The General Data Protection Regulation (Regulation (EU) 2016/679, the GDPR) is intended to directly and comprehensively regulate data protection within the European Union. However, the GDPR contains a certain amount of so called ‘opening clauses’ granting Member States the discretion, and even a certain degree of leeway, as to how to they enact their domestic laws to specify the GDPR. Further, in some cases, Member States are even obliged to provide for specifications on a national level.

The first consultation draft of the new Austrian Data Privacy Act was published on 12 May 2017 and contained multiple proposals on how to deal with this discretion and leeway in specifying the GPDR. In the course of the legislative process, more than one hundred statements to the draft law were submitted and the draft law itself was revised in many areas. In particular, the provisions aimed at amending the constitutional provisions in the old data privacy act failed to gain the required two-thirds majority in parliament. Thus, the new Data Privacy Act has been passed without amending the constitutional provisions and was published in the federal law gazette on 31 July 2017 (see hereunder in German). The main changes of the new Data Privacy Act, as compared to the draft law (for which we have already presented the main points hereunder), can be summarised as follows:

The main changes of the new Data Privacy Act, as compared to the draft law (for which we have already presented the main points hereunder), can be summarised as follows:

  • The fundamental right to data privacy, which was supposed to be amended to only apply to natural persons, will remain in its current form. So, the existing protection of legal persons' data in the same way as the data of natural persons is still in force. It remains to be seen if, after the parliamentary elections scheduled for mid October 2017, the new legislator will – in line with common European practice – attempt to restrict the fundamental right to data privacy to natural persons before the GDPR becomes applicable on 25 May 2018. If the fundamental right to data privacy remains unchanged, the protection of legal persons would be unclear as the terms in the fundamental right to data privacy are rather vague and subject to interpretation.
  • In relation to the offering of information society services directly to a child, the child's consent to the processing of the minor's personal data shall be lawful without the consent of its legal guardian if the child is at least 14 years old
  • The processing of data relating to criminal convictions and offences is permitted if it results from a legal duty to exercise due diligence or if it is necessary for the purposes of legitimate interests pursued by the controller or a third party. This will serve as legitimate grounds of justification to process personal data in most types of internal investigations.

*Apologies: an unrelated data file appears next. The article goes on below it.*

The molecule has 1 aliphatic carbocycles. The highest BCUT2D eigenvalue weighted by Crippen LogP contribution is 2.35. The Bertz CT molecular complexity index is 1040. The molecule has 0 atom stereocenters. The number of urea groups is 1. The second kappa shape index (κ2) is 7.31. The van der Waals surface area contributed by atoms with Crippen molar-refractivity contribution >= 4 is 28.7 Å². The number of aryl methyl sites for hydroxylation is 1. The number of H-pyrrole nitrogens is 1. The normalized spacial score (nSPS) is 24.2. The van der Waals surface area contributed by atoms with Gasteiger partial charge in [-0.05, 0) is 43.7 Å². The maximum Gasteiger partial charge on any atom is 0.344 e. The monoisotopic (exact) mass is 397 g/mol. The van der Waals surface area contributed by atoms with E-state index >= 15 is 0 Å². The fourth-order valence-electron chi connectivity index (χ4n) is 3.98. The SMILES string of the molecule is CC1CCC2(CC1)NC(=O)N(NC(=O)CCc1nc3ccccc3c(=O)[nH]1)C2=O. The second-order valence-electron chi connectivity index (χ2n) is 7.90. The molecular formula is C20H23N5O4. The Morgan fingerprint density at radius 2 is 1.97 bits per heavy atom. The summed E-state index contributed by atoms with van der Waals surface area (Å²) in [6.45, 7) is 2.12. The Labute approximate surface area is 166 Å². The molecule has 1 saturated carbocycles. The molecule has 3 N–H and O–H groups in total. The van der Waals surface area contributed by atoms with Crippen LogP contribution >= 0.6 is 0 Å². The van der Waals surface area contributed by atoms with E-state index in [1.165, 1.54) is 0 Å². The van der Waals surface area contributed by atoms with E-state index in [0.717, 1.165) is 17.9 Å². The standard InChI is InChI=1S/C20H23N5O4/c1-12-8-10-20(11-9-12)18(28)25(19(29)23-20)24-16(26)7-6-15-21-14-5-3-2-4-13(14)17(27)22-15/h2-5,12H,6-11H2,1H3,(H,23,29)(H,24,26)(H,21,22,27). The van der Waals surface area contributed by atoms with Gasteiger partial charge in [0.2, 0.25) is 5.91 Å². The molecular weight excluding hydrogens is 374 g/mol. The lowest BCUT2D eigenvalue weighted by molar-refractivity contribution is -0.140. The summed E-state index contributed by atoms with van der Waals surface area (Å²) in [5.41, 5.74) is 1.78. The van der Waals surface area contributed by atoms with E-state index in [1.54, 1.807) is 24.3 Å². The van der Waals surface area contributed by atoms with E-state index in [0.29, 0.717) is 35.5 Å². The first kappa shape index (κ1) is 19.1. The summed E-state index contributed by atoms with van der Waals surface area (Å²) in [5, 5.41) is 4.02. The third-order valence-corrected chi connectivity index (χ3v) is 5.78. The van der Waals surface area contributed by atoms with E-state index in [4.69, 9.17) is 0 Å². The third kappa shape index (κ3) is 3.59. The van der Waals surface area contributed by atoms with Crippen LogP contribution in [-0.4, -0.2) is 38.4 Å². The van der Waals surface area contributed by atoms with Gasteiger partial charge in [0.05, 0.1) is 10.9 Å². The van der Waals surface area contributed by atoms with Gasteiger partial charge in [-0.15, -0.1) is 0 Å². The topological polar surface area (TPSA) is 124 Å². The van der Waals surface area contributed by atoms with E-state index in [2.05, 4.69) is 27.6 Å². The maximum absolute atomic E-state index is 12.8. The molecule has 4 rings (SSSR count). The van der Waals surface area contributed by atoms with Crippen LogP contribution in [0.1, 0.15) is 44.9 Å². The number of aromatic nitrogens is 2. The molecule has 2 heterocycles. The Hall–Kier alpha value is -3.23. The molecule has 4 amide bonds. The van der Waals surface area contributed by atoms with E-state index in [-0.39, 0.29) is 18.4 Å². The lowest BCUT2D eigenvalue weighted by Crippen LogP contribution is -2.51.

• The draft law already provided for further grounds of justification for the processing of personal data for journalistic, scientific, artistic, or literary purposes. In addition, the final Data Privacy Act now also provides additional grounds of justification for the processing of personal data for public benefits related to archiving purposes, scientific and historical research purposes and statistical purposes.
  • According to the new Data Privacy Act, large parts of the GDPR will not be applicable to the processing of personal data by media companies, media service providers or its employees when conducting journalistic activities.
  • The draft law intended that the Austrian Data Privacy Authority as national supervisory authority should exercise its competences independently also in respect of the highest executive authorities, like the president, the ministers and the state secretaries as well as the members of the state governments. However, this provision has not been enacted as it has not reached the required two-thirds majority in parliament.
  • According to the draft law, data protection should have become an exclusive federal legislative and executive competence. However, in parliament the required two-thirds majority to expand federal competences has not been reached and therefore the legislative competence for the protection of manually processed data remains with the states.

It should be noted that the Austrian parliament has been cautious with deviations from the GDPR. This is a very good approach towards a common and largely harmonized data privacy regime within the European Union. Some regulations of the new Data Privacy Act (in particular those perpetuating the status quo) are likely to be in contradiction with the GDPR (e.g. the lack of the Data Privacy Authority's authority towards the highest executive bodies). In the end, however, this will have to be decided by the courts.

It remains to be seen if the new Data Privacy Act will be further amended after the up¬coming parliamentary election (in particular, whether the envisaged constitutional changes will be effected). We will keep you updated on further developments.